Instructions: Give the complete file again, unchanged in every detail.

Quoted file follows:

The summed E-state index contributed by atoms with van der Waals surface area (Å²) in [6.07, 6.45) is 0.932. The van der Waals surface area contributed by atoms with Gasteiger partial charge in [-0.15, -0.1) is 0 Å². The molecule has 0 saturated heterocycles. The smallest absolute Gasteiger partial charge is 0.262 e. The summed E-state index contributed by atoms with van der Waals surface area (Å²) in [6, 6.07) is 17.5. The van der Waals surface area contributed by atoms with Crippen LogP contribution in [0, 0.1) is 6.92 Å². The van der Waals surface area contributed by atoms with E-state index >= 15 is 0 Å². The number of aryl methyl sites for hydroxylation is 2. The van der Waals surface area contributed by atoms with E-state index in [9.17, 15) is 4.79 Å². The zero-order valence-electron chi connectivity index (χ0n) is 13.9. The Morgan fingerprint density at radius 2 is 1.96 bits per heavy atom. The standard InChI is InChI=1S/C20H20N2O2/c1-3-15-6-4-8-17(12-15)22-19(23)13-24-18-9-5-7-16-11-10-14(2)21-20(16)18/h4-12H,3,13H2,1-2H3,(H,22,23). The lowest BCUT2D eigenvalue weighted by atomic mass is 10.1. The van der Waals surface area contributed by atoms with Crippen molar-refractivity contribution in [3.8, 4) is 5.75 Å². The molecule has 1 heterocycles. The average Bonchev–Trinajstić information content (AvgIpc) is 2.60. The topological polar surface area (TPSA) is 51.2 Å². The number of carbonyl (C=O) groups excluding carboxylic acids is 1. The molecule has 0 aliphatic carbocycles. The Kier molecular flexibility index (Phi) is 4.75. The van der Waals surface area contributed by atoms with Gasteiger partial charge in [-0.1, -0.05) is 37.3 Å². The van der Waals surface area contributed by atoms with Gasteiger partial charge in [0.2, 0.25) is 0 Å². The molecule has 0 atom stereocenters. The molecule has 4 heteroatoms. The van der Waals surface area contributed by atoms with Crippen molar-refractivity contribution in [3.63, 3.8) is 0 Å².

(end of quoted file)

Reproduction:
The summed E-state index contributed by atoms with van der Waals surface area (Å²) in [6.07, 6.45) is 0.932. The van der Waals surface area contributed by atoms with Gasteiger partial charge in [-0.15, -0.1) is 0 Å². The molecule has 0 saturated heterocycles. The smallest absolute Gasteiger partial charge is 0.262 e. The summed E-state index contributed by atoms with van der Waals surface area (Å²) in [6, 6.07) is 17.5. The van der Waals surface area contributed by atoms with Crippen LogP contribution in [0, 0.1) is 6.92 Å². The van der Waals surface area contributed by atoms with E-state index >= 15 is 0 Å². The number of aryl methyl sites for hydroxylation is 2. The van der Waals surface area contributed by atoms with E-state index in [9.17, 15) is 4.79 Å². The zero-order valence-electron chi connectivity index (χ0n) is 13.9. The Morgan fingerprint density at radius 2 is 1.96 bits per heavy atom. The standard InChI is InChI=1S/C20H20N2O2/c1-3-15-6-4-8-17(12-15)22-19(23)13-24-18-9-5-7-16-11-10-14(2)21-20(16)18/h4-12H,3,13H2,1-2H3,(H,22,23). The lowest BCUT2D eigenvalue weighted by atomic mass is 10.1. The van der Waals surface area contributed by atoms with Crippen molar-refractivity contribution in [3.8, 4) is 5.75 Å². The molecule has 1 heterocycles. The average Bonchev–Trinajstić information content (AvgIpc) is 2.60. The topological polar surface area (TPSA) is 51.2 Å². The number of carbonyl (C=O) groups excluding carboxylic acids is 1. The molecule has 0 aliphatic carbocycles. The Kier molecular flexibility index (Phi) is 4.75. The van der Waals surface area contributed by atoms with Gasteiger partial charge in [-0.1, -0.05) is 37.3 Å². The van der Waals surface area contributed by atoms with Gasteiger partial charge in [0.2, 0.25) is 0 Å². The molecule has 0 atom stereocenters. The molecule has 4 heteroatoms. The van der Waals surface area contributed by atoms with Crippen molar-refractivity contribution in [3.63, 3.8) is 0 Å².